Every colour in Jacquie Comrie’s massive new three-storey installation in Toronto’s Distillery District is intentional and meant to help people reflect on their feelings. Her exquisite mural Heal was commissioned by HSBC as part of their Business Plan for the Planet, and uses LumActiv® technology to break down pollutants and improve air quality, as well as colour therapy to support mental health.
“Colour is a science and a language. It is the language and science of human emotions,” says Jacquie, who grew up in Panama surrounded by colour. Ever since she moved to Toronto, the artist has made it her mission to brighten spaces in the city with vibrant art. “Colour has been such a powerful part of my life ever since I was a kid. When I came to Canada, it was about trying to bring that colour back … that feeling of vibrancy and energy,” she says, adding that it’s especially important to bring colour to the streets during winter.
If you live downtown, you’ve likely seen Jacquie’s work. Entire streetcars have been transformed by her, and seeing them mid-January can have a powerful effect on one’s mood. I can recall the first time I spotted one of her moving art pieces, and it hit me the same way that drinking a freshly blended juice packed with a rainbow of fruits and veggies does—an injection of vitamins and nutrients. But her work is not simply throwing different paints at a wall, but carefully using the psychology of colour to create impact.
“It’s not all about happiness. It’s not just about good vibes, it’s about confronting your own emotions,” she shares, explaining that it was during a bout of depression when she began to understand the power of colour. “I went to OCAD University and I was in a class called The Psychology of Colour and the Impact on the Human Body. I wasn’t okay mentally at that moment I was trying to find my way, and my purpose. I knew I wanted to have my work have a social impact of some sort, but I wasn’t sure what that looked like,” she tells me, explaining that she had an epiphany while in that class one day. “I started learning about the psychology of colour and how it can be so beneficial to the body and for mental health. I started using it as a tool for my own healing.”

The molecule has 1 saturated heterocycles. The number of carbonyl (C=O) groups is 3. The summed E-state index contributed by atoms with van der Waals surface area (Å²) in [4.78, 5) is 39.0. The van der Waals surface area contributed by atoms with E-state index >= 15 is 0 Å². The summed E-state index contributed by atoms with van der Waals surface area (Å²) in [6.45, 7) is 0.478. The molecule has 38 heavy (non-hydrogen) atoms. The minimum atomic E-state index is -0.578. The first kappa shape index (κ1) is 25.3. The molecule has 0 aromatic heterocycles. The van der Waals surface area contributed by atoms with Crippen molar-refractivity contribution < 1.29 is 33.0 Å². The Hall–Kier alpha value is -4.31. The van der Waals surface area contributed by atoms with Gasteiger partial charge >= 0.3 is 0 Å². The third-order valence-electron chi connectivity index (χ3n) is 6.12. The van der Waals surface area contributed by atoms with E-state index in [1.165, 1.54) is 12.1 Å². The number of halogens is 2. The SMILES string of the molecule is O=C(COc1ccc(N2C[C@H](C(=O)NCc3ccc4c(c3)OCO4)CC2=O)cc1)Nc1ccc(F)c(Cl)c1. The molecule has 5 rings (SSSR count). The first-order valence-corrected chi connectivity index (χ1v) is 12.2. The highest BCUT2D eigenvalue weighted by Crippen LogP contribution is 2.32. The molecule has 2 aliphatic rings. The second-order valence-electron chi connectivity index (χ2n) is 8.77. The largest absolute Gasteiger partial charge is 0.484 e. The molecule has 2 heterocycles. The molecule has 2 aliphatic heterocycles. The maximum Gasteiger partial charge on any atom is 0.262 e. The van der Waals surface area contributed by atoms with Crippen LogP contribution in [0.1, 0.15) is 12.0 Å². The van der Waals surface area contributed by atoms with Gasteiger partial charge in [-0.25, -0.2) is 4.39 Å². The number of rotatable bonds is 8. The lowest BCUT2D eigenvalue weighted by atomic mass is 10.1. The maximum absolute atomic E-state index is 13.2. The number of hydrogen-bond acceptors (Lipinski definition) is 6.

Jackie applies all that she has learned to create pieces that everyone can access, which is why she loves public art. She wants people to be surprised when they turn a corner; to have a moment to feel emotions, especially for those who have a difficult time talking about their feelings, or who perhaps were taught to repress them. “With colour, you are encouraged to ask yourself: what am I feeling right now when I’m looking at this colour?” says Jackie, sharing how different colours affect us. She explains how green is a colour associated with healing and balance and harmony, whereas red is about passion and alertness. Red can be an aggressive colour that can trigger people in a negative way. “I suffer from anxiety and therefore I don’t use it often in my work, or minimally.”
When HSBC pitched the idea to Jacquie, she had never heard of LumActiv® and enjoyed learning about how the material supported the environment by breaking down VOCs, NOx, and other airborne pollutants. “I am trying to be more conscious and eco-friendly. There’s a lot of waste with mural art and public art, and when I got offered this project I loved the fact that it was all about finding new ways to be sustainable.”
Recovery is something that can be applied to every area of life. Jacquie’s art piece addresses environmental recovery as well as mental health, which in turn affects physical health. “This project is about healing everything. The pandemic, racial inequality… there are so many things that have affected us. I just want people to feel better. After such a difficult year, it’s all about healing.”
Heal is now open to the public. Take a walk to the Distillery District and let it open you up and feel things.